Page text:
1. finally, here comes surya. The master himself, the man who revolutionised the art of blogging with his path breaking articles on the tyranny of placement committee in our b-school, and then when those tyrants in league with the school president (some kevin if i am correct) tried to force him to keep quiet (in the name of the school’s reputation) he stood for his ideals and didn’t blink. He risked a great deal in his personal life for his freedom. Surya, I salute you. You are a symbol of freedom. In fact, India’s freedom movement was unlucky not to have you. I am sorry I could not stand on that occassion to support you as I was too involved in attending lectures and cramming up for exams and I considered blogging an utter waste of time. Oh, how mistaken I was. If only I could turn the wheel of time and go back to that day, I can assure you that you would have found me your most trusted lieutenant. Sir, its an absolute honor to have you commenting on a small blog by this commoner. Your words have always been a source of motivation for me and you remain a hero for all of us. I am too humble to argue with you on anything and would take any comment from you with grace.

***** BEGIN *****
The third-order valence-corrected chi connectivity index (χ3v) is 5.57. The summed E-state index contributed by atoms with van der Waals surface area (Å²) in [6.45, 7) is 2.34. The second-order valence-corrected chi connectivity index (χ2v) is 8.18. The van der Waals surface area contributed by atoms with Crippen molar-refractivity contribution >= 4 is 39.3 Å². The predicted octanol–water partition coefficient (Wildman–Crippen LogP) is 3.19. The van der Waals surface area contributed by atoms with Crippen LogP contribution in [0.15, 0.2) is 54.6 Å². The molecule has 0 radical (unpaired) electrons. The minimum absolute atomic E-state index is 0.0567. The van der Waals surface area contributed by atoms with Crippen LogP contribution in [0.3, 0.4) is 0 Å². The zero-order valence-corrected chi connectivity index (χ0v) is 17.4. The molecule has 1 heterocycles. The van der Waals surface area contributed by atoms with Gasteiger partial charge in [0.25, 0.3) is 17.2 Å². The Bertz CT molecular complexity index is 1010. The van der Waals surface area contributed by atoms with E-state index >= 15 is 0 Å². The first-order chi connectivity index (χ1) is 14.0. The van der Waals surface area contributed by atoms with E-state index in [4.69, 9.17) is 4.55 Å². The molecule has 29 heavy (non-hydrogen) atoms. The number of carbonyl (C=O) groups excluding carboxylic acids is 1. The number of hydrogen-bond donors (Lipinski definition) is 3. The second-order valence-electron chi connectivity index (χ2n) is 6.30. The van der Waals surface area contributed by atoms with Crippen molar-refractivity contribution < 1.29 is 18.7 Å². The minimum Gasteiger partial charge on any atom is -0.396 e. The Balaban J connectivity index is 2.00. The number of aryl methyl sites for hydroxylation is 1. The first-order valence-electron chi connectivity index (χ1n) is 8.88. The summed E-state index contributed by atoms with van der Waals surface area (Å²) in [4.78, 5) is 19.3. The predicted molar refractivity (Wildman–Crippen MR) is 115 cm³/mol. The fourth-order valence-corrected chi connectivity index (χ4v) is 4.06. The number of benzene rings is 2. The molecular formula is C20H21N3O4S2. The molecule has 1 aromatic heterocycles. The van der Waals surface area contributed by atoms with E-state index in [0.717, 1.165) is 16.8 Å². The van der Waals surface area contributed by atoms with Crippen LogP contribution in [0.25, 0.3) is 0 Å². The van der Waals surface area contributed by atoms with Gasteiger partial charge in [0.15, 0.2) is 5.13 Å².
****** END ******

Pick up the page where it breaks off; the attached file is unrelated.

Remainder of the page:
for those who haven’t read his masterpiece, the article which I am talking about here is “The curious thing called PCom”


  3. pretty interesting stuff!!
    with the last post (and a forced comment on that ), i thought that here is another blogger writing abt his routine life… but with this piece u have definitely made a come back! :)
    it was a good read but somewhere it appeared like a justification for u being where u r … is that the impact u wanted to create?
    leaving that aside i found the idea interesting and the tone descriptive … the examples made things clearer and helped the reader attain conclusion … although a lot of points regarding the socialistic view were not taken into account.